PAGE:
Numbers 13

CHAPTER XIII

Twelve men, one out of every tribe, are sent to examine the

nature and state of the land of Canaan, 1-3.

Their names, 4-16.

Moses gives them particular directions, 17-20.

They proceed on their journey, 21, 22.

Come to Eshcol, and cut down a branch with a cluster of grapes,

which they bear between two of them upon a staff, 23, 24.

After forty days they return to Paran, from searching the land,

and show to Moses and the people the fruit they had brought with

them, 25, 26.

Their report-they acknowledge that the land is good, but that

the inhabitants are such as the Israelites cannot hope to

conquer, 27-29.

Caleb endeavours to do away the bad impression made, by the

report of his fellows, upon the minds of the people, 30.

But the others persist in their former statement, 31:

and greatly amplify the difficulties of conquest, 32, 33.

NOTES ON CHAP. XIII

Verse 2. Send thou men, that they may search] It appears from

De 1:19-24 that this was done in consequence of the request of

the people, after the following address of Moses: "And when we

departed from Horeb, we went through all that great and terrible

wilderness-and we came unto Kadesh-Barnea; and I said unto you, Ye

are come unto the mountain of the Amorites, which the Lord our God

doth give unto us. Behold the Lord thy God hath set the land

before thee: go up and possess it, as the Lord God of thy fathers

hath said unto thee; fear not, neither be discouraged. And ye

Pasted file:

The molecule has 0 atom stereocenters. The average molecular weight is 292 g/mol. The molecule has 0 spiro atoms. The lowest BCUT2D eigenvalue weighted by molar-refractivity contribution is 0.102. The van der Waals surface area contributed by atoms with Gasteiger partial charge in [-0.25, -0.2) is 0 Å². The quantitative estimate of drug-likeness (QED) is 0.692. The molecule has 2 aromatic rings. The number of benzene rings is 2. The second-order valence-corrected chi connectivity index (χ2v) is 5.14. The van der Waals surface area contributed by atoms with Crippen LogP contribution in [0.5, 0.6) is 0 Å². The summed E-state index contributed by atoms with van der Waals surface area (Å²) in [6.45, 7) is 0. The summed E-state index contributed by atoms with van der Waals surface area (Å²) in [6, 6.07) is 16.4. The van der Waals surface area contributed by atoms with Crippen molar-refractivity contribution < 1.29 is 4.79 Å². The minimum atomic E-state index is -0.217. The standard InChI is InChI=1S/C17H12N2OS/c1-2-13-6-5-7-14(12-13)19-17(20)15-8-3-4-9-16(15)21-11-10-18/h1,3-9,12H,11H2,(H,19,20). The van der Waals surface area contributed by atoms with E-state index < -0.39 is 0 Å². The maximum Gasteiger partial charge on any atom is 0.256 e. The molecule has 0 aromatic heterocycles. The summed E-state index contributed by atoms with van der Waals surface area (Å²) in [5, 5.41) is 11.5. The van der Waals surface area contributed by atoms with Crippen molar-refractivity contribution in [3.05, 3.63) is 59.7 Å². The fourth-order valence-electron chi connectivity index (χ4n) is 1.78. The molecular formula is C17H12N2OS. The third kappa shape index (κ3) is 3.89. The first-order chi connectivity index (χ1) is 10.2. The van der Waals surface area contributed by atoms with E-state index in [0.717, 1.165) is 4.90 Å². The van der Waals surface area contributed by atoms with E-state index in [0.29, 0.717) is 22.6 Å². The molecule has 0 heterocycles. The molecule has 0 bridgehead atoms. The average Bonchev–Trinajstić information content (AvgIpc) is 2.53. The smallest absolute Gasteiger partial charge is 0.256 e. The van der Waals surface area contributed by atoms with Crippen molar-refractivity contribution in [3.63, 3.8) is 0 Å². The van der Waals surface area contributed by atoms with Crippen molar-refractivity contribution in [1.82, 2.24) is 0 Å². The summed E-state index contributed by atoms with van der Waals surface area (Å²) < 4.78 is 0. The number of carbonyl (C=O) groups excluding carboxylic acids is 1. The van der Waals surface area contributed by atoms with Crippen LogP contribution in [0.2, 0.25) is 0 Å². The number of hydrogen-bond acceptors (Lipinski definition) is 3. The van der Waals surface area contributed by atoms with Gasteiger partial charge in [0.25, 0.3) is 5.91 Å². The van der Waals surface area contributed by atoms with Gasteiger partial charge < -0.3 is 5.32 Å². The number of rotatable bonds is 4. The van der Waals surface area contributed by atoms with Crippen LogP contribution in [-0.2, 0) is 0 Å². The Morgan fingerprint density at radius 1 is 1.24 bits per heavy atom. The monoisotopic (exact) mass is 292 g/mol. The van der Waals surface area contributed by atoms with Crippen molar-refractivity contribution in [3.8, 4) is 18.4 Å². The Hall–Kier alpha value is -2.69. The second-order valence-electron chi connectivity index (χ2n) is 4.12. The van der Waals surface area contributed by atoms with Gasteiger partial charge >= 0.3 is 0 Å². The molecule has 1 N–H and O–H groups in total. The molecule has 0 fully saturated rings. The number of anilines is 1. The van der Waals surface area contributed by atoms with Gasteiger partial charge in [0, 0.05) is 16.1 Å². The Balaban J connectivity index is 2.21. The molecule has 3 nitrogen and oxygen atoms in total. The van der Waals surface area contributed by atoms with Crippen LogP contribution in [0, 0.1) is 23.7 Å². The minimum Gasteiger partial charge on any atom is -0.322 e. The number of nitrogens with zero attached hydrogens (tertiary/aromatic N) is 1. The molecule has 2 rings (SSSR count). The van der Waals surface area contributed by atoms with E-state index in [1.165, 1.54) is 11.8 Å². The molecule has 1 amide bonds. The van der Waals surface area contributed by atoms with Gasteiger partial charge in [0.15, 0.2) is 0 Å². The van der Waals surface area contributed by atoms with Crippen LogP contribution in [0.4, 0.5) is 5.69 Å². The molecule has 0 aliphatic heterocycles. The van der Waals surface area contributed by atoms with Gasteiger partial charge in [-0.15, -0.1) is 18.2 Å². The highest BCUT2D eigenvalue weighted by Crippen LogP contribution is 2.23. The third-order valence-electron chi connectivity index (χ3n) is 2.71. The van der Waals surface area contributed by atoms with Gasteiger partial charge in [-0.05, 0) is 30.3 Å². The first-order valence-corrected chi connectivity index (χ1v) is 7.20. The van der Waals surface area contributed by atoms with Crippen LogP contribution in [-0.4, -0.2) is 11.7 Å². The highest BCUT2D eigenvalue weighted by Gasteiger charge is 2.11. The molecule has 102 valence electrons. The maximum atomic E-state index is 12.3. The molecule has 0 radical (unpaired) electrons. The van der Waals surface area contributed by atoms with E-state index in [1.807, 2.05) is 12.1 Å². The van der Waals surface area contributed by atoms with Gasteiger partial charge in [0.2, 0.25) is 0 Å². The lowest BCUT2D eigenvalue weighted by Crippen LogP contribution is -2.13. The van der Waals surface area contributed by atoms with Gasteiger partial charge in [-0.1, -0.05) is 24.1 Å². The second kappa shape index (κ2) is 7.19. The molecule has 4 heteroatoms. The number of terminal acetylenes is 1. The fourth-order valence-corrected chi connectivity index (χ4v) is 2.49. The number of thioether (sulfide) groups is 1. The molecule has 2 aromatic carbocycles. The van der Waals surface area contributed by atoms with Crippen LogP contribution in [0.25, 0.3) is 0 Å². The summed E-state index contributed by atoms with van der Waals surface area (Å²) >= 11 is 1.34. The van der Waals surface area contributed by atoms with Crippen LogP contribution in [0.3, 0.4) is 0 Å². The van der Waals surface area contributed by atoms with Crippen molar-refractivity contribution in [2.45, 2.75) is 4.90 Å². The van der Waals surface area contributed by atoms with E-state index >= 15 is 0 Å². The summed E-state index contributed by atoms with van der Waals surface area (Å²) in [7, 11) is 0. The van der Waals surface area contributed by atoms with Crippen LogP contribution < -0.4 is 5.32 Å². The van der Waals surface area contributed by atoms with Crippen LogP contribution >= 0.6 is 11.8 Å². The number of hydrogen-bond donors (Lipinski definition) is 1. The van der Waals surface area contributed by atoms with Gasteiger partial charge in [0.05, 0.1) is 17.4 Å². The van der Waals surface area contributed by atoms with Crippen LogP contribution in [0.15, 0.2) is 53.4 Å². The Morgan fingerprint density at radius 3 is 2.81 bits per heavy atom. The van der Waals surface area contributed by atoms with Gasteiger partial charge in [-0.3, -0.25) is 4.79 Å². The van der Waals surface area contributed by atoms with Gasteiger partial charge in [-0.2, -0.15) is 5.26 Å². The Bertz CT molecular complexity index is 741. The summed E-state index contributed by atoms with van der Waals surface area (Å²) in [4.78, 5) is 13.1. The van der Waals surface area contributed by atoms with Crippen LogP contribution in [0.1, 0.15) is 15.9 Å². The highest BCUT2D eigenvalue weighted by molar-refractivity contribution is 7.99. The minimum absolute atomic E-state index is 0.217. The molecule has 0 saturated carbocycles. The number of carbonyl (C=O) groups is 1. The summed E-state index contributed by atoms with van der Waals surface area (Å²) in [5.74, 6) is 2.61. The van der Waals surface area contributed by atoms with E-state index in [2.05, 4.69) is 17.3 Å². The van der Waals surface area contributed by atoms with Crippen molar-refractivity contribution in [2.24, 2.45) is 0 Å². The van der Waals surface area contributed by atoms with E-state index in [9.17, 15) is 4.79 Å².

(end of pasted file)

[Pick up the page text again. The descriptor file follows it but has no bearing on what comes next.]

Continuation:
came near unto me every one of you, and said: WE WILL SEND MEN

BEFORE US, AND THEY SHALL SEARCH US OUT THE LAND and bring us word

again, by what way we must go up, and into what cities we shall

come. And the saying pleased me well, and I took twelve men of

you, one of a tribe," &c., &c. Nearly the whole of these verses

is added here by the Samaritan.

Every one a ruler] Not any of the princes of the people, (see

Nu 1:4-16,) for these names are different from those; but these now

sent were men of consideration and importance in their respective

tribes.

Verse 13. Sethur, the son of Michael.] It would have been

strange had the numerous searches after the explanation of the

mystical number 666, Re 13:18; 17:5, met with nothing to their

purpose in the name of this son of Michael. Sethur, from

sathar, to hide or conceal, signifies hidden or mysterious,

and includes in it the numerical letters of the No. 666: 60, +

400, + 6, + 200, = 666. But of what utility can such

expositions be to any subject of history or theology?

Verse 16. And Moses called Oshea Jehoshua.] Oshea, Heb.

should be written Hoshea: the word signifies saved, or a saviour,

or salvation; but , he shall save, or the salvation of

God; a letter, says Calmet, of the incommunicable name of God,

being added to his former name. This was not the first time in

which he had the name Joshua; see Ex 17:9, and the note there.

Some suppose he had this change of name in consequence of his

victory over Amalek; see Ex 17:13, 14.

Verse 18. See the land, what it is] What sort of a COUNTRY it

is; how situated; its natural advantages or disadvantages.

And the people-whether they be strong or weak] Healthy, robust,

hardy men; or little, weak, and pusillanimous.

Verse 20. The land-whether it be fat or lean] Whether the SOIL

be rich or poor; which might be known by its being well wooded,

and by the fruits it produced; and therefore they were desired to

examine it as to the trees, &c., and to bring some of the fruits

with them.

Verse 21. From the wilderness of Zin] The place called;

Tsin, here, is different from that called Sin or Seen.

Ex 16:1; the latter was nigh to

Egypt, but the former was near Kadesh Barnea, not far from the

borders of the promised land.

"The spies having left Kadesh Barnea, which was in the desert of